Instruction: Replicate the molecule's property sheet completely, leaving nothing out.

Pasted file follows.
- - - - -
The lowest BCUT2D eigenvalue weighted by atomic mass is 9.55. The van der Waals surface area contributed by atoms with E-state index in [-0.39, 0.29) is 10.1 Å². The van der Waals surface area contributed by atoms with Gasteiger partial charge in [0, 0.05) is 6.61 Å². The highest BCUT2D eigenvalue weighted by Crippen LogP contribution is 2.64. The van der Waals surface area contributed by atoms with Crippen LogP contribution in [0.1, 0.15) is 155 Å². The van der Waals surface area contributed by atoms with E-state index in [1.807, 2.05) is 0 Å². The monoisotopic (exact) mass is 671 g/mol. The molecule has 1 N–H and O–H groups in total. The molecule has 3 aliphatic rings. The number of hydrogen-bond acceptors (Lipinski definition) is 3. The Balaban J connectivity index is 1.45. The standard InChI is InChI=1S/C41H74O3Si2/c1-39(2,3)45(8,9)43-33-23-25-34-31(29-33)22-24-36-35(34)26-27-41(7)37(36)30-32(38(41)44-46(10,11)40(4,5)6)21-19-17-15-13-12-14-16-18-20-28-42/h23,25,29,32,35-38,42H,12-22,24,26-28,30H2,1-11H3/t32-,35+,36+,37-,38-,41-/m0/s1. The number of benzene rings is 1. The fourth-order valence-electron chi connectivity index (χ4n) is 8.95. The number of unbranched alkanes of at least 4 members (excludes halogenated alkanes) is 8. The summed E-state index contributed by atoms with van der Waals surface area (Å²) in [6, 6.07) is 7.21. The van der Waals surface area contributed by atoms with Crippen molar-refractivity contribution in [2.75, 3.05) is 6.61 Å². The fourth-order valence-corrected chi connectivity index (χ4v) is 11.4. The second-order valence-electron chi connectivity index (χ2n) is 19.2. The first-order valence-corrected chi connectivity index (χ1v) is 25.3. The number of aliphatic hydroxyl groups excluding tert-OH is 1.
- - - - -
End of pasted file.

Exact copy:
The lowest BCUT2D eigenvalue weighted by atomic mass is 9.55. The van der Waals surface area contributed by atoms with E-state index in [-0.39, 0.29) is 10.1 Å². The van der Waals surface area contributed by atoms with Gasteiger partial charge in [0, 0.05) is 6.61 Å². The highest BCUT2D eigenvalue weighted by Crippen LogP contribution is 2.64. The van der Waals surface area contributed by atoms with Crippen LogP contribution in [0.1, 0.15) is 155 Å². The van der Waals surface area contributed by atoms with E-state index in [1.807, 2.05) is 0 Å². The monoisotopic (exact) mass is 671 g/mol. The molecule has 1 N–H and O–H groups in total. The molecule has 3 aliphatic rings. The number of hydrogen-bond acceptors (Lipinski definition) is 3. The Balaban J connectivity index is 1.45. The standard InChI is InChI=1S/C41H74O3Si2/c1-39(2,3)45(8,9)43-33-23-25-34-31(29-33)22-24-36-35(34)26-27-41(7)37(36)30-32(38(41)44-46(10,11)40(4,5)6)21-19-17-15-13-12-14-16-18-20-28-42/h23,25,29,32,35-38,42H,12-22,24,26-28,30H2,1-11H3/t32-,35+,36+,37-,38-,41-/m0/s1. The number of benzene rings is 1. The fourth-order valence-electron chi connectivity index (χ4n) is 8.95. The number of unbranched alkanes of at least 4 members (excludes halogenated alkanes) is 8. The summed E-state index contributed by atoms with van der Waals surface area (Å²) in [6, 6.07) is 7.21. The van der Waals surface area contributed by atoms with Crippen molar-refractivity contribution in [2.75, 3.05) is 6.61 Å². The fourth-order valence-corrected chi connectivity index (χ4v) is 11.4. The second-order valence-electron chi connectivity index (χ2n) is 19.2. The first-order valence-corrected chi connectivity index (χ1v) is 25.3. The number of aliphatic hydroxyl groups excluding tert-OH is 1.